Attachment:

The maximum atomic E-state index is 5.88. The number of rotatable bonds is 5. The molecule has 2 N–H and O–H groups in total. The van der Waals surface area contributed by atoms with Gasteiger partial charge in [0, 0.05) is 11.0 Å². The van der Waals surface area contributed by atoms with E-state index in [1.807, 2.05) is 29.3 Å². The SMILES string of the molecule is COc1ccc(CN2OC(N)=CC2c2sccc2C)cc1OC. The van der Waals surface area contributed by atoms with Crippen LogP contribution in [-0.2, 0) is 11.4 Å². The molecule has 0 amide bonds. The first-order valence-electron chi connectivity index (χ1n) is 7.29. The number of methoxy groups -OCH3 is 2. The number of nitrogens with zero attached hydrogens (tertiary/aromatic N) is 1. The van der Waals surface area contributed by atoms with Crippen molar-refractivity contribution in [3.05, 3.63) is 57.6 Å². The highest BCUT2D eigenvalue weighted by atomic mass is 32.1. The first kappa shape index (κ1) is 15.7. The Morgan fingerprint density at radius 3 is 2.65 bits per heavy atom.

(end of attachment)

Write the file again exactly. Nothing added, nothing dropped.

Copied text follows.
The maximum atomic E-state index is 5.88. The number of rotatable bonds is 5. The molecule has 2 N–H and O–H groups in total. The van der Waals surface area contributed by atoms with Gasteiger partial charge in [0, 0.05) is 11.0 Å². The van der Waals surface area contributed by atoms with E-state index in [1.807, 2.05) is 29.3 Å². The SMILES string of the molecule is COc1ccc(CN2OC(N)=CC2c2sccc2C)cc1OC. The van der Waals surface area contributed by atoms with Crippen LogP contribution in [-0.2, 0) is 11.4 Å². The molecule has 0 amide bonds. The first-order valence-electron chi connectivity index (χ1n) is 7.29. The number of methoxy groups -OCH3 is 2. The number of nitrogens with zero attached hydrogens (tertiary/aromatic N) is 1. The van der Waals surface area contributed by atoms with Crippen molar-refractivity contribution in [3.05, 3.63) is 57.6 Å². The highest BCUT2D eigenvalue weighted by atomic mass is 32.1. The first kappa shape index (κ1) is 15.7. The Morgan fingerprint density at radius 3 is 2.65 bits per heavy atom.